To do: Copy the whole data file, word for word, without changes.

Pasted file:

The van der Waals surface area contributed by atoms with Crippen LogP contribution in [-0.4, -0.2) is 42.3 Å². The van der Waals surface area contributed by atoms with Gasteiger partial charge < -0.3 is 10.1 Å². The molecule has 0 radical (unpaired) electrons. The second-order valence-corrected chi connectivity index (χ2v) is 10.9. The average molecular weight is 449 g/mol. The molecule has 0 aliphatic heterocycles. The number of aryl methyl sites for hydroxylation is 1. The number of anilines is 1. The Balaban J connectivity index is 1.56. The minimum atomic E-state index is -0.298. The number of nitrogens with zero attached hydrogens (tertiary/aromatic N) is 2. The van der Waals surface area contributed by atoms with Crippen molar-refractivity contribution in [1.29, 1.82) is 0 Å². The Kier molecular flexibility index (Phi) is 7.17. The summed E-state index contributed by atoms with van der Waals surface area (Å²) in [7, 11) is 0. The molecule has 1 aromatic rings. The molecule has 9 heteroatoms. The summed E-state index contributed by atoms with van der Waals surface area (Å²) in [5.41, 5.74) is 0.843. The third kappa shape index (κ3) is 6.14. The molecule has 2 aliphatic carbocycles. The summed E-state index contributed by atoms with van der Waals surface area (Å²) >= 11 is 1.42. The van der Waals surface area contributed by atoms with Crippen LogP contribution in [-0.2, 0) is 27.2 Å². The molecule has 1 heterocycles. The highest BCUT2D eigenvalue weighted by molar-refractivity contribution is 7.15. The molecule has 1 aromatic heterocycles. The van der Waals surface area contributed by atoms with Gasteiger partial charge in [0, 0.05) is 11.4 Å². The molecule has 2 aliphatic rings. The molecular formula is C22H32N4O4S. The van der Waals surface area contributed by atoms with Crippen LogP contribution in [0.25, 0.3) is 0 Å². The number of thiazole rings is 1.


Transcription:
The van der Waals surface area contributed by atoms with Crippen LogP contribution in [-0.4, -0.2) is 42.3 Å². The van der Waals surface area contributed by atoms with Gasteiger partial charge < -0.3 is 10.1 Å². The molecule has 0 radical (unpaired) electrons. The second-order valence-corrected chi connectivity index (χ2v) is 10.9. The average molecular weight is 449 g/mol. The molecule has 0 aliphatic heterocycles. The number of aryl methyl sites for hydroxylation is 1. The number of anilines is 1. The Balaban J connectivity index is 1.56. The minimum atomic E-state index is -0.298. The number of nitrogens with zero attached hydrogens (tertiary/aromatic N) is 2. The van der Waals surface area contributed by atoms with Crippen molar-refractivity contribution in [1.29, 1.82) is 0 Å². The Kier molecular flexibility index (Phi) is 7.17. The summed E-state index contributed by atoms with van der Waals surface area (Å²) in [7, 11) is 0. The molecule has 1 aromatic rings. The molecule has 9 heteroatoms. The summed E-state index contributed by atoms with van der Waals surface area (Å²) in [5.41, 5.74) is 0.843. The third kappa shape index (κ3) is 6.14. The molecule has 2 aliphatic carbocycles. The summed E-state index contributed by atoms with van der Waals surface area (Å²) >= 11 is 1.42. The van der Waals surface area contributed by atoms with Crippen LogP contribution in [-0.2, 0) is 27.2 Å². The molecule has 1 heterocycles. The highest BCUT2D eigenvalue weighted by molar-refractivity contribution is 7.15. The molecule has 1 aromatic heterocycles. The van der Waals surface area contributed by atoms with Gasteiger partial charge in [0, 0.05) is 11.4 Å². The molecule has 2 aliphatic rings. The molecular formula is C22H32N4O4S. The van der Waals surface area contributed by atoms with Crippen LogP contribution in [0.25, 0.3) is 0 Å². The number of thiazole rings is 1.